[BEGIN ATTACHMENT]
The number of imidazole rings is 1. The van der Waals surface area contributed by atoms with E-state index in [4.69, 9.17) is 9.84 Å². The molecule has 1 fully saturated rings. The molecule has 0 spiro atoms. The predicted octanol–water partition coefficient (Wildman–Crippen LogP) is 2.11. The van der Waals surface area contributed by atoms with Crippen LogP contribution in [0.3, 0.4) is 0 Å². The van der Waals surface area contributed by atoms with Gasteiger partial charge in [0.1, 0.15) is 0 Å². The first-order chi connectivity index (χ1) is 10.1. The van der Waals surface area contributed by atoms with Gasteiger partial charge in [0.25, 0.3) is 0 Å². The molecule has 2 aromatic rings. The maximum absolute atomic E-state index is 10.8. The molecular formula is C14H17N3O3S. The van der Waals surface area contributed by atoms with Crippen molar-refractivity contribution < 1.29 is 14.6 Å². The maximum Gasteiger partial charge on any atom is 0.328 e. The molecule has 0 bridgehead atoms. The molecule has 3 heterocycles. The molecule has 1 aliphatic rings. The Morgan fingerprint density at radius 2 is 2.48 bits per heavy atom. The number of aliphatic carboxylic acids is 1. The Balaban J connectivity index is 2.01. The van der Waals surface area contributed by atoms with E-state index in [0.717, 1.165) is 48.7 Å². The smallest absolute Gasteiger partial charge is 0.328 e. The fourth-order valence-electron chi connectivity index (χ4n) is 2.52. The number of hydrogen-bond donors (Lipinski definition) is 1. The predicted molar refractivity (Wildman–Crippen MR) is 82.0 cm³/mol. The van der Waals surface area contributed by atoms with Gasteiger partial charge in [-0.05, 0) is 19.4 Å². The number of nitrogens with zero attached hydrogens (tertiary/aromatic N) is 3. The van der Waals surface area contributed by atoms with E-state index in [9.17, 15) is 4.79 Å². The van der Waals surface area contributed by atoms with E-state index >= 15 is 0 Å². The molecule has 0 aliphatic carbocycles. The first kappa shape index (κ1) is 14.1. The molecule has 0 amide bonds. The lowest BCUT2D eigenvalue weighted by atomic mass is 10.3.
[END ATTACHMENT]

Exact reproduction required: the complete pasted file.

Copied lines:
The number of imidazole rings is 1. The van der Waals surface area contributed by atoms with E-state index in [4.69, 9.17) is 9.84 Å². The molecule has 1 fully saturated rings. The molecule has 0 spiro atoms. The predicted octanol–water partition coefficient (Wildman–Crippen LogP) is 2.11. The van der Waals surface area contributed by atoms with Crippen LogP contribution in [0.3, 0.4) is 0 Å². The van der Waals surface area contributed by atoms with Gasteiger partial charge in [0.1, 0.15) is 0 Å². The first-order chi connectivity index (χ1) is 10.1. The van der Waals surface area contributed by atoms with Gasteiger partial charge in [0.25, 0.3) is 0 Å². The molecule has 2 aromatic rings. The maximum absolute atomic E-state index is 10.8. The molecular formula is C14H17N3O3S. The van der Waals surface area contributed by atoms with Crippen molar-refractivity contribution < 1.29 is 14.6 Å². The maximum Gasteiger partial charge on any atom is 0.328 e. The molecule has 0 bridgehead atoms. The molecule has 3 heterocycles. The molecule has 1 aliphatic rings. The Morgan fingerprint density at radius 2 is 2.48 bits per heavy atom. The number of aliphatic carboxylic acids is 1. The Balaban J connectivity index is 2.01. The van der Waals surface area contributed by atoms with E-state index in [0.717, 1.165) is 48.7 Å². The smallest absolute Gasteiger partial charge is 0.328 e. The fourth-order valence-electron chi connectivity index (χ4n) is 2.52. The number of hydrogen-bond donors (Lipinski definition) is 1. The predicted molar refractivity (Wildman–Crippen MR) is 82.0 cm³/mol. The van der Waals surface area contributed by atoms with Gasteiger partial charge in [-0.05, 0) is 19.4 Å². The number of nitrogens with zero attached hydrogens (tertiary/aromatic N) is 3. The van der Waals surface area contributed by atoms with E-state index in [9.17, 15) is 4.79 Å². The van der Waals surface area contributed by atoms with E-state index >= 15 is 0 Å². The molecule has 0 aliphatic carbocycles. The first kappa shape index (κ1) is 14.1. The molecule has 0 amide bonds. The lowest BCUT2D eigenvalue weighted by atomic mass is 10.3.